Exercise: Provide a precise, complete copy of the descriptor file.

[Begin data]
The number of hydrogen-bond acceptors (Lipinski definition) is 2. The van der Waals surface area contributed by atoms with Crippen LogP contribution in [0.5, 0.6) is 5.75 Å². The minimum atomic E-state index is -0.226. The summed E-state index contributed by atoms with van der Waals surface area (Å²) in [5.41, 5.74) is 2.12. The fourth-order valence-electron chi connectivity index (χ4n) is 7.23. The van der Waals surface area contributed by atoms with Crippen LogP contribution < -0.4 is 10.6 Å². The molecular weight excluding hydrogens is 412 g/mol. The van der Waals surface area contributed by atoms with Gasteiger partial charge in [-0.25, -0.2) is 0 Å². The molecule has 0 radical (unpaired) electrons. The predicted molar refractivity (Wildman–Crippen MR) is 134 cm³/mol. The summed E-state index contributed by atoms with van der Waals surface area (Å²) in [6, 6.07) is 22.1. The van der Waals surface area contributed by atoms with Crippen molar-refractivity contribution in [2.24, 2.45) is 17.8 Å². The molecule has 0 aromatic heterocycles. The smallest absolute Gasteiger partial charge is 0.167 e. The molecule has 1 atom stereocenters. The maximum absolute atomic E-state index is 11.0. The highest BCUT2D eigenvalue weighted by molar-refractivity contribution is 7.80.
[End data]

The number of hydrogen-bond acceptors (Lipinski definition) is 2. The van der Waals surface area contributed by atoms with Crippen LogP contribution in [0.5, 0.6) is 5.75 Å². The minimum atomic E-state index is -0.226. The summed E-state index contributed by atoms with van der Waals surface area (Å²) in [5.41, 5.74) is 2.12. The fourth-order valence-electron chi connectivity index (χ4n) is 7.23. The van der Waals surface area contributed by atoms with Crippen LogP contribution < -0.4 is 10.6 Å². The molecular weight excluding hydrogens is 412 g/mol. The van der Waals surface area contributed by atoms with Gasteiger partial charge in [-0.25, -0.2) is 0 Å². The molecule has 0 radical (unpaired) electrons. The predicted molar refractivity (Wildman–Crippen MR) is 134 cm³/mol. The summed E-state index contributed by atoms with van der Waals surface area (Å²) in [6, 6.07) is 22.1. The van der Waals surface area contributed by atoms with Crippen molar-refractivity contribution in [2.24, 2.45) is 17.8 Å². The molecule has 0 aromatic heterocycles. The smallest absolute Gasteiger partial charge is 0.167 e. The molecule has 1 atom stereocenters. The maximum absolute atomic E-state index is 11.0. The highest BCUT2D eigenvalue weighted by molar-refractivity contribution is 7.80.